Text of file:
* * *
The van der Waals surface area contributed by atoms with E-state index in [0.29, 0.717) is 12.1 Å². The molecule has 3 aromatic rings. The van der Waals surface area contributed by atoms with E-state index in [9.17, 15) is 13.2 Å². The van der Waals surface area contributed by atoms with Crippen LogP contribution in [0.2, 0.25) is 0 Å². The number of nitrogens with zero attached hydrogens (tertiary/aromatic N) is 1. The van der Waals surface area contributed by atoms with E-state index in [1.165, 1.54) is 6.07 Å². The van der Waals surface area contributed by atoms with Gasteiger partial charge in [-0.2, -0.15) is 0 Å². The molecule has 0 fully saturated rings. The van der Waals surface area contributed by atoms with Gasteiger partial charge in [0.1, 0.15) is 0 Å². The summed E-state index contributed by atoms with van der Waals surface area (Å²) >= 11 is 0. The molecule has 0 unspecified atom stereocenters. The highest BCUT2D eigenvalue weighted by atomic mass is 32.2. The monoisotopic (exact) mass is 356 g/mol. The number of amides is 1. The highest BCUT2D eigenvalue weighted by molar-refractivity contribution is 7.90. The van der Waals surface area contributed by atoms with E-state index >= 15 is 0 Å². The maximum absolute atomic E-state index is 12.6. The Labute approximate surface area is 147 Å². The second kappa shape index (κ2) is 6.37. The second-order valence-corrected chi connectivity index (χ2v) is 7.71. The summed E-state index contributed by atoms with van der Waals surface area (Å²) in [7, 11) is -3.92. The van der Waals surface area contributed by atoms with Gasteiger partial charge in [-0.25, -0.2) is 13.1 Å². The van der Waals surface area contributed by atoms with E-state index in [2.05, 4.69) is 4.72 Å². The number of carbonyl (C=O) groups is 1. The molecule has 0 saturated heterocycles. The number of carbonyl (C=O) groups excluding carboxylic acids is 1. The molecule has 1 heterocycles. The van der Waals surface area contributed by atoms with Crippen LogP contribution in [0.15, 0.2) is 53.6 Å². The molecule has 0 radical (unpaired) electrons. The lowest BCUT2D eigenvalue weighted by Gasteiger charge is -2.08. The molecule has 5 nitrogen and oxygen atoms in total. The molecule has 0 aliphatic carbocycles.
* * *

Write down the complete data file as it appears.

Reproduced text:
The van der Waals surface area contributed by atoms with E-state index in [0.29, 0.717) is 12.1 Å². The molecule has 3 aromatic rings. The van der Waals surface area contributed by atoms with E-state index in [9.17, 15) is 13.2 Å². The van der Waals surface area contributed by atoms with Crippen LogP contribution in [0.2, 0.25) is 0 Å². The number of nitrogens with zero attached hydrogens (tertiary/aromatic N) is 1. The van der Waals surface area contributed by atoms with E-state index in [1.165, 1.54) is 6.07 Å². The van der Waals surface area contributed by atoms with Gasteiger partial charge in [-0.2, -0.15) is 0 Å². The molecule has 0 fully saturated rings. The van der Waals surface area contributed by atoms with Gasteiger partial charge in [0.1, 0.15) is 0 Å². The summed E-state index contributed by atoms with van der Waals surface area (Å²) >= 11 is 0. The molecule has 0 unspecified atom stereocenters. The highest BCUT2D eigenvalue weighted by atomic mass is 32.2. The monoisotopic (exact) mass is 356 g/mol. The number of amides is 1. The highest BCUT2D eigenvalue weighted by molar-refractivity contribution is 7.90. The van der Waals surface area contributed by atoms with E-state index >= 15 is 0 Å². The maximum absolute atomic E-state index is 12.6. The Labute approximate surface area is 147 Å². The second kappa shape index (κ2) is 6.37. The second-order valence-corrected chi connectivity index (χ2v) is 7.71. The summed E-state index contributed by atoms with van der Waals surface area (Å²) in [7, 11) is -3.92. The van der Waals surface area contributed by atoms with Gasteiger partial charge in [-0.25, -0.2) is 13.1 Å². The van der Waals surface area contributed by atoms with E-state index in [2.05, 4.69) is 4.72 Å². The number of carbonyl (C=O) groups is 1. The molecule has 0 saturated heterocycles. The number of carbonyl (C=O) groups excluding carboxylic acids is 1. The molecule has 1 heterocycles. The van der Waals surface area contributed by atoms with Crippen LogP contribution in [0.15, 0.2) is 53.6 Å². The molecule has 0 radical (unpaired) electrons. The lowest BCUT2D eigenvalue weighted by Gasteiger charge is -2.08. The molecule has 5 nitrogen and oxygen atoms in total. The molecule has 0 aliphatic carbocycles.